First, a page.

It was the winter that I was 3 years old. Maybe 4. My mom had recently married Dennis, and we had moved into his little trailer, situated among soybean fields and curving country roads. That winter was one of wool mittens drying on the wood stove, their scent spicy and musty. The chill from outside seemed to leak into our house, and the floors and walls always felt chilly. I sat close to the stove, and my hair always smelled smoky.
A winter storm blew in, dumping snow, then ice. It hid everything that was familiar, the grass and mud, and drifted up to the bottom of the tall window in our living room. One morning mom put on my favorite blue coat, my brown hat with the pom pom on top, my fuzzy snow boots and my mittens. Dennis opened the window, removed the screen, and lowered me the few inches to the snow.
I held my breath. Everything was beautiful and glittering and terrifying. I could feel the thin sheet of ice settle under my feet. And the deep snow underneath was waiting. I couldn’t move.
I am a fearful person. The things that keep me up at night burrow deep in my mind. These are not unique things that I am afraid of. I am afraid that I will get sick. I am afraid that I will be hurt. I am afraid that I will lose loved ones. I am afraid of being alone. Some nights, in those dark seasons, the fears take my breath away.
It’s not always at night. I can be sitting across from a friend, laughing and talking, when I feel the icy cold fear. What if I mess up? What if they leave? What if I break things beyond repair? And just like the little girl in the bright blue coat, I am paralyzed by that fear. I can almost feel the ice shift under my feet, afraid that one wrong move will ruin everything. But then I remember.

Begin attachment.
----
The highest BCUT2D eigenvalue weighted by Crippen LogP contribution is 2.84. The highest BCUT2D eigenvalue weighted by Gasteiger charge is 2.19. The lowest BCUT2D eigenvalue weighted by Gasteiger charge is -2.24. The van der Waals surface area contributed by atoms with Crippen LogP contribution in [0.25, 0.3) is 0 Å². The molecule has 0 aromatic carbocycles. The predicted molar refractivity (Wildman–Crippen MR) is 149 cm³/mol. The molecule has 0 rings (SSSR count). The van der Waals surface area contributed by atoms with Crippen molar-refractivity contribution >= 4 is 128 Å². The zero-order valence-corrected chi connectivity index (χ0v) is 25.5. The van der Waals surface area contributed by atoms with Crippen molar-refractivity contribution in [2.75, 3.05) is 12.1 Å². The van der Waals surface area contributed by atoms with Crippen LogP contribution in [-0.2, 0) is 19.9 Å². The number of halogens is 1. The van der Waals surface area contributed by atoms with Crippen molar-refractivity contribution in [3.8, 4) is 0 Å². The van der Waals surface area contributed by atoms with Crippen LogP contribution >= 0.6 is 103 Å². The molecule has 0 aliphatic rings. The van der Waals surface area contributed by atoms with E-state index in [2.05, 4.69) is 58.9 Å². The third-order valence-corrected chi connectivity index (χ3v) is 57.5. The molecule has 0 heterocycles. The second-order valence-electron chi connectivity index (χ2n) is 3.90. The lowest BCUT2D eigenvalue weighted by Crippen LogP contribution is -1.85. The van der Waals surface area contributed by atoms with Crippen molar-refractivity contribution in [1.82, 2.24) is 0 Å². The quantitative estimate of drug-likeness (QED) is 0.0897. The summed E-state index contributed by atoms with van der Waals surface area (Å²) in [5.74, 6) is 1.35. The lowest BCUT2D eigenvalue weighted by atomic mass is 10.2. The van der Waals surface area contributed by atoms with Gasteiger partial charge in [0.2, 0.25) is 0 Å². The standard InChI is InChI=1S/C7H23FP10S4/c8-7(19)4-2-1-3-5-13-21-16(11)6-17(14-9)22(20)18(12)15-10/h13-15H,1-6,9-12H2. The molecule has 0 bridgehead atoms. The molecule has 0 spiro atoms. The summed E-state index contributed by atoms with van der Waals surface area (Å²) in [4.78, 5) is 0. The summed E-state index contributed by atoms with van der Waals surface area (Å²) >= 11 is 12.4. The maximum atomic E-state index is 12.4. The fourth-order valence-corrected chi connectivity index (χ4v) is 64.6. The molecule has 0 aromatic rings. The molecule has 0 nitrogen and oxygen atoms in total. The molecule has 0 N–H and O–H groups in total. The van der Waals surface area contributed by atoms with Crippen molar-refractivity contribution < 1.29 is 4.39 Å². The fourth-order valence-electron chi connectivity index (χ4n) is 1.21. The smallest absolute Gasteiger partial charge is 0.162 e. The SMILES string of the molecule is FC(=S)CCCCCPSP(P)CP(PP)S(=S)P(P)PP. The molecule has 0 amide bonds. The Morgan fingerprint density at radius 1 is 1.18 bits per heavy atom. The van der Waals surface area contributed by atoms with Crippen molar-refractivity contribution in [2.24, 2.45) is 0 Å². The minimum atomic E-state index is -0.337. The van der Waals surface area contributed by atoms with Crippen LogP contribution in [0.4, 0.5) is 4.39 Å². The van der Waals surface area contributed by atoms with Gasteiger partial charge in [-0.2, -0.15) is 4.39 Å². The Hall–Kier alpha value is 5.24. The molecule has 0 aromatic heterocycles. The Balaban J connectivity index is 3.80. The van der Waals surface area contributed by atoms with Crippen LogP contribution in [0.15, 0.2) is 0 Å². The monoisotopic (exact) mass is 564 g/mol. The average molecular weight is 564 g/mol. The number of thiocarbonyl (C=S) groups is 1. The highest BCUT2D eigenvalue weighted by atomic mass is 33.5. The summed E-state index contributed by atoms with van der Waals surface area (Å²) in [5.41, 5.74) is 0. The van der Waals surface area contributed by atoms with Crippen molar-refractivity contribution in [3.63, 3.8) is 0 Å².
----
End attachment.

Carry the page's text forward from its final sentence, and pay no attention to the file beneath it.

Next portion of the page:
I craned my neck and looked back towards the window where Mom and Dennis stood, smiling and waving.
“It’s fine,” Mom called. “You won’t fall.”
I took one small step forward, my boot sinking just an inch in the snow. The thick crust of ice held me up.
I took another step.
Slowly, slowly, I made my way. My steps were the first on the fresh snow, and everything, from our old shed to our skinny crab apple tree, was draped in shimmering frost. I explored the yard until my cheeks burned and my nose began to run, until the chill reached through my mittens and to my fingertips.
And then I came home.
At the window, Dennis leaned down and lifted me up. My mother peeled off the layers of bulky winter clothes and I listened to my mittens sizzle on the wood stove.
I don’t think I knew what the word brave meant as I sat on the couch, an afghan spread over my lap, and drank hot cocoa. But I do remember smiling so broadly that my chapped cheeks burned. I knew what it meant to be paralyzed by fear that day. To lose my breath and stand frozen.
But I also knew what it felt like to take the first step.